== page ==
Traversing the classical topics of systematic theology (the nature of God, humanity, Christ, Spirit, sin and salvation, and the purpose of the church), this course will introduce Unitarian Universalists and interested fellow travelers to the distinctive theological perspectives that give our theological house its shape and character. The course will include readings in the history of theology and contemporary sources, combined with online discussions and reflection papers. The goal is to deepen Unitarian Universalist theological competency and creativity in our emerging post-modern context. This course, developed by Starr King President and Professor of Theology Rebecca Parker, is open to Unitarian Universalist seminarians enrolled in schools outside the Graduate Theological Union, ministers, lay professionals and interested lay people. / The Rev. Dr. Holly Horn has served Unitarian Universalist congregations in Berkeley and Vallejo, CA, Collegeville and Philadelphia, PA as a parish minister. She has a Master of Divinity degree from Starr King School for the Ministry and a Ph.D. from the Graduate Theological Union. She is currently pursuing research for a book in feminist theology.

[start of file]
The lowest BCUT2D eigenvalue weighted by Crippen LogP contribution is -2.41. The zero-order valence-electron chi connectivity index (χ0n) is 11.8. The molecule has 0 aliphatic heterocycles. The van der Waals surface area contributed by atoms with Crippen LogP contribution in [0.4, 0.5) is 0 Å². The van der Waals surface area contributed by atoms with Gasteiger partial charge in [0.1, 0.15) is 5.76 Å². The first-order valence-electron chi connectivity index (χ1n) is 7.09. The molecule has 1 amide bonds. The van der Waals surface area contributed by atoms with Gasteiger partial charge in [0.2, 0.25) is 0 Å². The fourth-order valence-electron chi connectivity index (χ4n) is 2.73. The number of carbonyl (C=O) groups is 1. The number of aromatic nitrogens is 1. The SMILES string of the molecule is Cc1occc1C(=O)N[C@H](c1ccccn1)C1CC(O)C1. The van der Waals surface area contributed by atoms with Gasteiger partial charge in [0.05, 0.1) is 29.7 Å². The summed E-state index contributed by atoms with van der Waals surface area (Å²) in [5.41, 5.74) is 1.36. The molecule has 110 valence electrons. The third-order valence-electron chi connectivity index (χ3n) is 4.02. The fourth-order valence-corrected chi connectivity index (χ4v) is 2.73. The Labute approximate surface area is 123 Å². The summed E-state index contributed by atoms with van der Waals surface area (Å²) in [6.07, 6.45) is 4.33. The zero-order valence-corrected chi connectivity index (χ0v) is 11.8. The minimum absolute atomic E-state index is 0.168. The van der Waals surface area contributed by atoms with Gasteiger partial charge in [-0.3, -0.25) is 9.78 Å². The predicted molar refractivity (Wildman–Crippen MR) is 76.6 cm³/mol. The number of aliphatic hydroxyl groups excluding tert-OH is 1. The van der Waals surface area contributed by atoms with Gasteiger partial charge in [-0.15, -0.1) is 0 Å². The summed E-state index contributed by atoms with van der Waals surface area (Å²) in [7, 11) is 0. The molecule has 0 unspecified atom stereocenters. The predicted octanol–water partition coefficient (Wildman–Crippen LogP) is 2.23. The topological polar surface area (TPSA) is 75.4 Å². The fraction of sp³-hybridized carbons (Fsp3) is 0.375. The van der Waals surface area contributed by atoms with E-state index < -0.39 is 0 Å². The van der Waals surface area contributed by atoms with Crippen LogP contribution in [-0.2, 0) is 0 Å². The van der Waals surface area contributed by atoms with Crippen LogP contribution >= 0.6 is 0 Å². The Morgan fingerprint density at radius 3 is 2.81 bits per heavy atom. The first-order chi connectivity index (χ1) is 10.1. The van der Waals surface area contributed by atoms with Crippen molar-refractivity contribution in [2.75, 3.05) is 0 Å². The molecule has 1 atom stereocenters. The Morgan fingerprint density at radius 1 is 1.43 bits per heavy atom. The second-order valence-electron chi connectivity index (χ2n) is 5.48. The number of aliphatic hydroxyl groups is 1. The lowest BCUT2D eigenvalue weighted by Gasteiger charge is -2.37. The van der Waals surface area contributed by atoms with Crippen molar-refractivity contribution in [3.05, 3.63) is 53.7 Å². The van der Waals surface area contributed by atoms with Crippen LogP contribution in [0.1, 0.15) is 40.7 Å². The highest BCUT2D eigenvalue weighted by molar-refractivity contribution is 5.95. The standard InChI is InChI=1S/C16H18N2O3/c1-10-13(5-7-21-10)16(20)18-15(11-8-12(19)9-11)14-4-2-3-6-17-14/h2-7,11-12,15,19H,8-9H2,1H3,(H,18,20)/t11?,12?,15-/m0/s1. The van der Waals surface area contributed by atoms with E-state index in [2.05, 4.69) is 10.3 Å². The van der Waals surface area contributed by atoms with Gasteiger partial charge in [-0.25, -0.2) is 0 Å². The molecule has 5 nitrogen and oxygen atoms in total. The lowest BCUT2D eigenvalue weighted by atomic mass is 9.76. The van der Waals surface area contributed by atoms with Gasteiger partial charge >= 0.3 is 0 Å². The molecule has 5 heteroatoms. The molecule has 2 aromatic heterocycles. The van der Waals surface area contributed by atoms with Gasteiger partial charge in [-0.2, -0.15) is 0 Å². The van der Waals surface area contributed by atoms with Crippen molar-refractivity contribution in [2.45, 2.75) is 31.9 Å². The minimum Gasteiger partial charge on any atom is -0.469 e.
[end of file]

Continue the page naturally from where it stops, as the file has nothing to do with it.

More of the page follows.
ST 8402
3 units       
Minimum: 8     Limit: 15
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UU Congregational Polity
Spring Semester
Mark W. Harri
s
This is a course in the history and development of Congregational Polity in the Unitarian Universalist tradition. How did Congregational Polity evolve and what were the differences in the Unitarian and Universalist approaches to governance? How have we handled issues of centralized authority and bureaucracy? We'll look at how religious communities make decisions, support their leaders and define ministry. With ministry we will ask about power, gender and ethics, the call, and the meaning and context for worship and rites of passage. / The Rev. Mark Harris is a 1978 graduate of Starr King. He has served churches in London and Sheffield, England, and in Palmer, Milton, and currently Watertown, MA. He also teaches at Andover Newton Theological School. He is a former Director of Information for the UUA, and is the author of Historical Dictionary of Unitarian Universalism.